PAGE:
Atrium at Sumner is one of several new affordable housing projects to break ground in the outer boroughs this summer as part of a public-private collaboration between city agencies and for-profit developers. The forthcoming property is located on Marcus Garvey Boulevard between Park Avenue and Myrtle Avenue on NYCHA‘s Sumner Houses campus in Bedford-Stuyvesant, Brooklyn.
Prior to groundbreaking, the 24,000-square-foot lot sat vacant for many years. When completed, the building will comprise more than 138,000 square feet of new residential space and 7,500 square feet of community facility space.
The residential component will comprise 130 studio apartments, 59 one-bedroom apartments, and one two-bedroom superintendent apartment. A total of 57 units will be set aside for homeless seniors. The remaining 132 apartments will be reserved for individuals and households earning at or below 50 percent of the area median income.
NYCHA residents will be given preference for 33 of the apartments. The 11-story building is organized around a central atrium with corridors overlooking a year-round indoor garden on the ground floor.
Amenity spaces will include flexible meeting rooms, an exercise room, a community garden, and a social services suite. The community facilities will be activated as classroom spaces, conference rooms, and a large multipurpose room.
Open space next to the new building will support a playground, walking paths, upgraded lighting, and seating.
“At a time when the price of living in New York City is on the rise, we’re thrilled to play a part in bringing much-needed affordable housing as well as Bed-Stuy’s first PACE center to Brooklyn seniors,” said RiseBoro Community Partnership CEO Scott Short. “Over the past year, we have seen a critical need for affordable housing with integrated services to keep seniors safe and healthy in times of crisis. As the older adult population continues to grow, projects like Atrium are more important than ever.”
Beyond RiseBoro, members of the development team include Urban Builders Collaborative, and Selfhelp Realty Group – The Melamid Institute for Affordable Housing. In addition to NYCHA, public partners include the NYC Department of Housing Preservation and Development and the NYC Housing Development Corporation.
“For 85 years, Selfhelp Community Services has provided seniors and other vulnerable New Yorkers with critical services to age with independence and dignity in the neighborhoods they call home,” said Evelyn Wolff, executive director of Selfhelp Realty Group – The Melamid Institute for Affordable Housing. “Today, we are one step closer to the development of The Atrium at Sumner, which will bring this commitment to Bedford-Stuyvesant.”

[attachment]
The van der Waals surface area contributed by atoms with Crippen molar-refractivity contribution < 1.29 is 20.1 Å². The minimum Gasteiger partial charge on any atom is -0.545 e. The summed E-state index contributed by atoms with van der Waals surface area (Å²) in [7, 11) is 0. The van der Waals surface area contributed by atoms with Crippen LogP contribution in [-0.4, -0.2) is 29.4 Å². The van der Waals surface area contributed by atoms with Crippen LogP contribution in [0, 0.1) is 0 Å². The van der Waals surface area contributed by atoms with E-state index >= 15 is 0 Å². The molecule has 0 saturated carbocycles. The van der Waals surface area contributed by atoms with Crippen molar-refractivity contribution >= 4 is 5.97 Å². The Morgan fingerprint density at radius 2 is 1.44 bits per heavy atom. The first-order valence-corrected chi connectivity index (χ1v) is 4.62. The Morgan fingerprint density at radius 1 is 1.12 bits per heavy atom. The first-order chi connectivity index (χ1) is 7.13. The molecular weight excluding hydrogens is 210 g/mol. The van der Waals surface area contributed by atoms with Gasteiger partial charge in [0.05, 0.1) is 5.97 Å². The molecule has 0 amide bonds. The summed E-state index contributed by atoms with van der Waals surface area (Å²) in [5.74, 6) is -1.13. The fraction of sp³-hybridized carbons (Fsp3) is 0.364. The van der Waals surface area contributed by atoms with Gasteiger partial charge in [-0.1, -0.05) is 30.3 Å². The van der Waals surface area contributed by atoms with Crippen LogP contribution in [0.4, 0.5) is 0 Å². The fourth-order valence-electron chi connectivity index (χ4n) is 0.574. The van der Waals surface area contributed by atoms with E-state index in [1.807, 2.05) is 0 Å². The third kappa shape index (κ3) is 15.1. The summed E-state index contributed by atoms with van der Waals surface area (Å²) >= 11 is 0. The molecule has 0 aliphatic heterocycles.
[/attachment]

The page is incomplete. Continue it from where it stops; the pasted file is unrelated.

The Atrium at Sumner is designed by renowned architecture group Studio Libeskind. As the structure rises, the massing slowly folds in as if receding from the surrounding campus. The building’s crisp white façade incorporates an asymmetrical arrangement of diagonal lines that are visually connected to leaning columns at the ground floor. According to Studio Libeskind, the goal was to create a dynamic interaction with the street and surrounding context.
The building is also designed to Passive House Standards and will yield 60 to 70 percent less energy consumption compared to the average New York City apartment building.
Additional members of the project team include structural design by LERA Consulting Structural Engineers and Lettire Construction Corporation, which is retained as general contractor.
Construction is slated to wrap by 2023.
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Excellent project in every way, including passive construction. So many NYCHA projects have large surface parking lots. Building new housing above would be an easy solution to address housing needs.
Check out Casa Celina. Like this development a good proposal on poorly utilized NYCHA property.
Great initiative. I worked in that same area in 1980. The area has certainly improved for the better. Transportation and shopping as well as hospital care are all accessible here.
What a great project.
I was born and raised in this area I moved in the projects in 19 61 I’ve been applying for affordable housing over 8 years and have not got a response from anybody I would love to get in these new apartments in Sumner projects but I know that’s a big gamble it’s all about who you know
Hells bells that looks awesome
59 one bedroom
1 two bedroom
So what is family with 3 or 4 kids suppose to do
Oh problem solved
Kids can sleep on pull out sofa
This is your idea of adequate
Are you the builder’s
Or coalition for Affordable Housing pulling out a sofa
For your kids